Post updated at 2:01 p.m. Thursday, April 20:
An upcoming community celebration will honor the Wakarusa Wetlands, home to Haskell history and a variety of plants and animal species.
The Lawrence Public Library is partnering with Haskell Indian Nations University and Raven Book Store on Saturday to host the annual celebration of the wetlands, an area near Haskell’s campus with deep ties to Indigenous history in Lawrence.
Community members are invited to join local authors and artists, who will share about their creative works and personal connections to the wetlands, according to the event page on the library’s website.
Featured authors and artists will include:
- Daniel Wildcat (Yuchi Member of the Muscogee Nation), author;
- Ron Brave (Lakota), singer;
- Iris Cliff (Assiniboine and Turtle Mountain Chippewa), artist;
- Tokeya Waci U Richardson (Oglala Lakota and Haliwa-Saponi Tribes), artist;
- Sydney Pursel (Iowa Tribe of Kansas and Nebraska), artist;
- Kayla Cook, author;
- Angie Pickman, artist;
- Barry Barnes, author;
- Jill Mickel, artist;
- Jake Vail, author;
- Caryn Mirriam-Goldberg, author; and
- Ken Lassman, author.
In addition, Haskell student researchers Dori Summers (Dinè), Courtney King (Peoria and Miami), Liam Wrixon (Citizen Band Potawatomi) and Victoria Secondine (Delaware Tribe of Indians) will share the research they have been conducting in the section of the wetlands purchased by Haskell.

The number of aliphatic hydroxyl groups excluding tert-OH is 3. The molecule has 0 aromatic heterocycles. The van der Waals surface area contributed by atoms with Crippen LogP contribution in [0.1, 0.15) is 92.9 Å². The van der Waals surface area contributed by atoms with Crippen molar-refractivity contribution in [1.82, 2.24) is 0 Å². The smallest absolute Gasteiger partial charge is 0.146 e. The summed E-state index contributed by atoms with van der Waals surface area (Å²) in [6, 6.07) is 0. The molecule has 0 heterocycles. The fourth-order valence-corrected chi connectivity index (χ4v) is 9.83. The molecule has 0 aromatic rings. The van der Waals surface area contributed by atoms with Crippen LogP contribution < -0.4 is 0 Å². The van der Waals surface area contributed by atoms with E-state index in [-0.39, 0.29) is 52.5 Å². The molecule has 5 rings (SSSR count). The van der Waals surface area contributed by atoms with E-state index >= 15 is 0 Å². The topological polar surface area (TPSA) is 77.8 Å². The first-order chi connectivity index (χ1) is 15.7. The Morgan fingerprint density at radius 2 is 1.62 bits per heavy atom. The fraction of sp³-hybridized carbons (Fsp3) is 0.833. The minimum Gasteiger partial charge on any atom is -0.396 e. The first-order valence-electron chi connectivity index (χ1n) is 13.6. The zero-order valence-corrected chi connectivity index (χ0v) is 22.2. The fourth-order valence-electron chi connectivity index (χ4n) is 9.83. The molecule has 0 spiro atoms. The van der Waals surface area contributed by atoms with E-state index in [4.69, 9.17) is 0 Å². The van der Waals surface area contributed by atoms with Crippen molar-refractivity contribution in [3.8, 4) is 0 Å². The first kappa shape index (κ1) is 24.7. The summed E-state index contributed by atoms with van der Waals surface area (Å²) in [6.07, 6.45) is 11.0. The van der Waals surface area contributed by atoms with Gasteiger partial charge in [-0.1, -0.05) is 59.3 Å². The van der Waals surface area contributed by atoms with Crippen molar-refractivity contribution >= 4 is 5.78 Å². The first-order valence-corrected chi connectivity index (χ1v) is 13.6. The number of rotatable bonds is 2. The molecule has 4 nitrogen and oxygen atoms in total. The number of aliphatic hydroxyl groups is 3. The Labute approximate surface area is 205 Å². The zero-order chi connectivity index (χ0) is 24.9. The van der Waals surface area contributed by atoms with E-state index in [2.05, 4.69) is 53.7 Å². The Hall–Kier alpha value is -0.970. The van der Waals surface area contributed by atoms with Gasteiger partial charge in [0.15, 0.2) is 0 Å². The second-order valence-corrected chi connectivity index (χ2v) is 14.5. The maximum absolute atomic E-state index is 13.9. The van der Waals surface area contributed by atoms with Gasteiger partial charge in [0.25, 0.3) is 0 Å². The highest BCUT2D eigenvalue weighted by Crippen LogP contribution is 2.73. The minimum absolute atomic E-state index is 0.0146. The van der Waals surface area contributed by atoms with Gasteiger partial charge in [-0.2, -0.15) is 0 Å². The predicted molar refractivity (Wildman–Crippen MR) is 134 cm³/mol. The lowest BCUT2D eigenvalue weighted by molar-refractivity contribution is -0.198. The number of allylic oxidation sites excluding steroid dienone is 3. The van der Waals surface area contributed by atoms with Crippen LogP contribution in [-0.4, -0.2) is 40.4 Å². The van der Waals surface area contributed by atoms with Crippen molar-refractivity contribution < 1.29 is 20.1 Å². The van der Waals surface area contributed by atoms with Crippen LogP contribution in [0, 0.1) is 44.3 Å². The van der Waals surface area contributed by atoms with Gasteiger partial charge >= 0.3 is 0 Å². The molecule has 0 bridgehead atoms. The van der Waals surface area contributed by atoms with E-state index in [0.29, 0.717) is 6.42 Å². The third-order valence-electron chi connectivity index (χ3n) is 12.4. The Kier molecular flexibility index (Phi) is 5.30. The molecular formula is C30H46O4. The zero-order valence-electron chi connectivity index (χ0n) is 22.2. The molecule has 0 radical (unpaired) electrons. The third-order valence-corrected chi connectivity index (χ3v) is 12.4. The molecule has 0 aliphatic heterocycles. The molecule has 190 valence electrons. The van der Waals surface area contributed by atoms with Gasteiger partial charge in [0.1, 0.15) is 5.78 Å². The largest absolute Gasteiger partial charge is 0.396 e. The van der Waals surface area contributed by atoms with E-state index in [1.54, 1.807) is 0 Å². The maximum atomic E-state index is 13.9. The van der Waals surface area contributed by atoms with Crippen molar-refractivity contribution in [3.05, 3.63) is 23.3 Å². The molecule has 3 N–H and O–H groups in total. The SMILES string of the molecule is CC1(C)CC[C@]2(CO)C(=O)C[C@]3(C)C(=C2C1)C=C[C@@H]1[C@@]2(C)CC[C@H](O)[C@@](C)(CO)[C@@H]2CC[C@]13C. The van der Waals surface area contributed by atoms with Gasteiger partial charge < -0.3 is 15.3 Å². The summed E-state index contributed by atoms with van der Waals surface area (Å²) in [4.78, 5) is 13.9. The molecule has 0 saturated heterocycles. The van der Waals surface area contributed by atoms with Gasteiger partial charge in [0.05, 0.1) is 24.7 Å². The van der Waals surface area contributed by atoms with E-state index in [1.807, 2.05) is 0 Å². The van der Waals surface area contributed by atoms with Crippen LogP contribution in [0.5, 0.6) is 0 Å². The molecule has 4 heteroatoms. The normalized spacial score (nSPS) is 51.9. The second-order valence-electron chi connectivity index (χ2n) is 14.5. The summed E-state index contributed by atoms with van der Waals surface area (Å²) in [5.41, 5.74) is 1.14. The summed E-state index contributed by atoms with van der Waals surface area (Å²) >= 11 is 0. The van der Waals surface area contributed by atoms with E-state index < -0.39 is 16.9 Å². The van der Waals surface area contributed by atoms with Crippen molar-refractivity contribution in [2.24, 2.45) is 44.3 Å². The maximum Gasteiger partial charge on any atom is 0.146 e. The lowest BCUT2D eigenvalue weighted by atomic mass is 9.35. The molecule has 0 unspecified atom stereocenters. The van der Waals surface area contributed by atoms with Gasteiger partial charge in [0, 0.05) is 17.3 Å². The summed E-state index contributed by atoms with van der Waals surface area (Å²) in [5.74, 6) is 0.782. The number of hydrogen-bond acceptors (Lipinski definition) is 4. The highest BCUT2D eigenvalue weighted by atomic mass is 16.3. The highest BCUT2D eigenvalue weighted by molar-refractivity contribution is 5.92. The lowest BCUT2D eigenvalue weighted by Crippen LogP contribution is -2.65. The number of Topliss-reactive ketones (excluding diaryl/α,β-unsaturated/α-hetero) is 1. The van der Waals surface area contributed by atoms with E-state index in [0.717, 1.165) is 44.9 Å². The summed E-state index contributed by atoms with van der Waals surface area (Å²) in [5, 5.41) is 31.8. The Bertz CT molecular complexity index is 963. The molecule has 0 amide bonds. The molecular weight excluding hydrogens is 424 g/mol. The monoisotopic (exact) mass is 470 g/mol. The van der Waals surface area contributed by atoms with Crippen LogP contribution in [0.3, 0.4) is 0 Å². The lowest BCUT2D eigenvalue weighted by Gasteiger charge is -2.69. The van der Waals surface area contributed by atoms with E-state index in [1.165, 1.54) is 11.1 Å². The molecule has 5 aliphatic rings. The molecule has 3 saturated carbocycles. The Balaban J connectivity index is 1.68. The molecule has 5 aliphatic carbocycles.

Secondine’s research includes a vertebrate camera trapping that studies habitat usage and South Lawrence Trafficway underpasses as migratory corridors; Summers has documented the emergent and floating macrophytes of the wetlands; King has studied aquatic plants and insects as bioindicators of an aquatic habitat’s health; and Wrixon is studying terrestrial insects as bioindicators of disturbances to the wetlands from the South Lawrence Trafficway and 31st Street, according to Secondine.
The celebration is scheduled for 9 to 11 a.m. Saturday, April 22, beginning at the Medicine Wheel Earthwork, which is land artwork created by artist Stan Herd and located south of the Haskell campus buildings. Wildcat will give a special land and people recognition, according to the event page.
All ages are welcome, and the event is free to attend. The event page recommends arriving at least 15 minutes early – by 8:45 a.m. – to allow time to travel from the road, where they should park, to the Medicine Wheel. A Land Rover will be available for mobility assistance from the road to the Medicine Wheel.
Because the event is outdoors, attendees are encouraged to bring refillable water bottles to hydrate while reducing the use of plastic, as well as lawn chairs or blankets, according to the event page.
Haskell is located at 155 E. Indian Ave. in Lawrence. Visit this link for detailed directions on where to park and how to get to the Medicine Wheel Earthwork. A general map of the campus can be accessed at this link.
The celebration will be rescheduled to Saturday, April 29 in case of inclement weather, according to the event page. Stay updated via the Facebook event page.